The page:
The fight over how much is fair to charge to process a credit-card transaction has proven to be an epic, years-long, dog-eat-dog brawl. And there's no end in sight.
Throwing the latest punch, Wal-Mart filed $5 billion antitrust lawsuit against Visa this week. Wal-Mart claims the credit-card giant's processing fees, which it pays every time a shopper uses a credit or debit card, are unfairly high.
The lawsuit argues that a lack of competition in the credit-card processing space is hurting Wal-Mart's bottom lines and its customers’ wallets.
Processing fees, also called interchange fees or swipe fees, are a significant source of revenue for credit-card companies. The National Retail Federation (NRF) has estimated that the fees generate $30 billion for Visa and MasterCard each year.
Depending on Wal-Mart’s relative success in court, Visa could end up paying three times that $5 billion sum, according to a market research report from Sanjay Sakhrani, an analyst covering Visa for financial services company Keefe, Bruyette and Woods.
Sakhrani says Visa knew this lawsuit was coming because Wal-Mart chose not to be part of a larger class-action lawsuit filed by the National Retail Federation in 2005. “We would view Wal-Mart’s lawsuit against Visa as not surprising given they opted out and this follows similar lawsuits from other large merchants who have opted out of the Merchant Litigation settlement,” Sakhrani said in an analyst note published this week.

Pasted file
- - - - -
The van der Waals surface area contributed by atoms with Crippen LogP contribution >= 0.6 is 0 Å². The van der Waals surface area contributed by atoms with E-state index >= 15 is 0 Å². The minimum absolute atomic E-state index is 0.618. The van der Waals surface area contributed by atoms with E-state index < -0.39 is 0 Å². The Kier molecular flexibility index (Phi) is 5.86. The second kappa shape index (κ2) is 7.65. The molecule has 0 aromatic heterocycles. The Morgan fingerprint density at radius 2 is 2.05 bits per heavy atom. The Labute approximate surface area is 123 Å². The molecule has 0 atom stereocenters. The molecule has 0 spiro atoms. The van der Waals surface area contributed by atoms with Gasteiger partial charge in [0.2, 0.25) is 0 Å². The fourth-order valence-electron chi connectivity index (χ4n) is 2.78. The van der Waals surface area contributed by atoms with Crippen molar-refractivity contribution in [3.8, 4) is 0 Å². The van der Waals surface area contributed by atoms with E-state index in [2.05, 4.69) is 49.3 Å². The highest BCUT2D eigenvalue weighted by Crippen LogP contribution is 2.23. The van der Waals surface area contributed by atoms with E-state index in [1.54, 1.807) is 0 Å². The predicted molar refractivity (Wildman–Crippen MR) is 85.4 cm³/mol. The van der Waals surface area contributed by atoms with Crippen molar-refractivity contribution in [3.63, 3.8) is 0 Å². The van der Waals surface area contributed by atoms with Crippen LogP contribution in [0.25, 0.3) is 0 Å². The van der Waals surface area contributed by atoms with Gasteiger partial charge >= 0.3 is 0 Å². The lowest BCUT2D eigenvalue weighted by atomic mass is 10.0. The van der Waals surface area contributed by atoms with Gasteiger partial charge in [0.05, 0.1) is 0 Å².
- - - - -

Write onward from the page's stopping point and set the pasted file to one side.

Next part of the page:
Visa declined to comment on the lawsuit.
Other larger retailers, including Target and Macy’s, also opted out of the class-action lawsuit so that they could pursue their own case against the credit card giants.
Smaller merchants who are participating in the class action lawsuit are still fighting on, too. In December, the National Retail Federation formally filed an appeal with the Second U.S. Circuit Court of Appeals in the hopes of overturning an earlier $5.7 billion settlement with Visa and MasterCard. At issue, the NRF said, was that a one-time cash settlement did nothing to address the long-term issue of swipe fee “price-fixing.”
Separately, while merchants are negotiating a years-long claim with Visa and MasterCard over antitrust issues, the retail industry is also locked in a battle with the Federal Reserve over what should be the legal cap on debit card swipe fees.
In July, merchants thought they had scored a win when U.S. District Court Judge Richard Leon declared that the Federal Reserve was "non-compliant with Congress's clear mandate" when it set a cap for fees in debit-card transactions in 2011. Leon argued that a 21-cent cap on debit card swipe fees was too high.
But last week, Leon’s ruling was overturned, leaving the Fed’s cap on debit-card swipe fees at 21 cents -- much higher than the retail industry lobbied for.
“NRF is disappointed and remains confident that the Federal Reserve erred when it set the swipe fee cap far higher than intended by Congress,” NRF Senior Vice President and General Counsel Mallory Duncan said, in a statement released after the court decision was released. “The Fed ignored congressional intent and worked to shield debit card companies and big banks. A self-described victory for the banks usually results in higher costs for consumers.”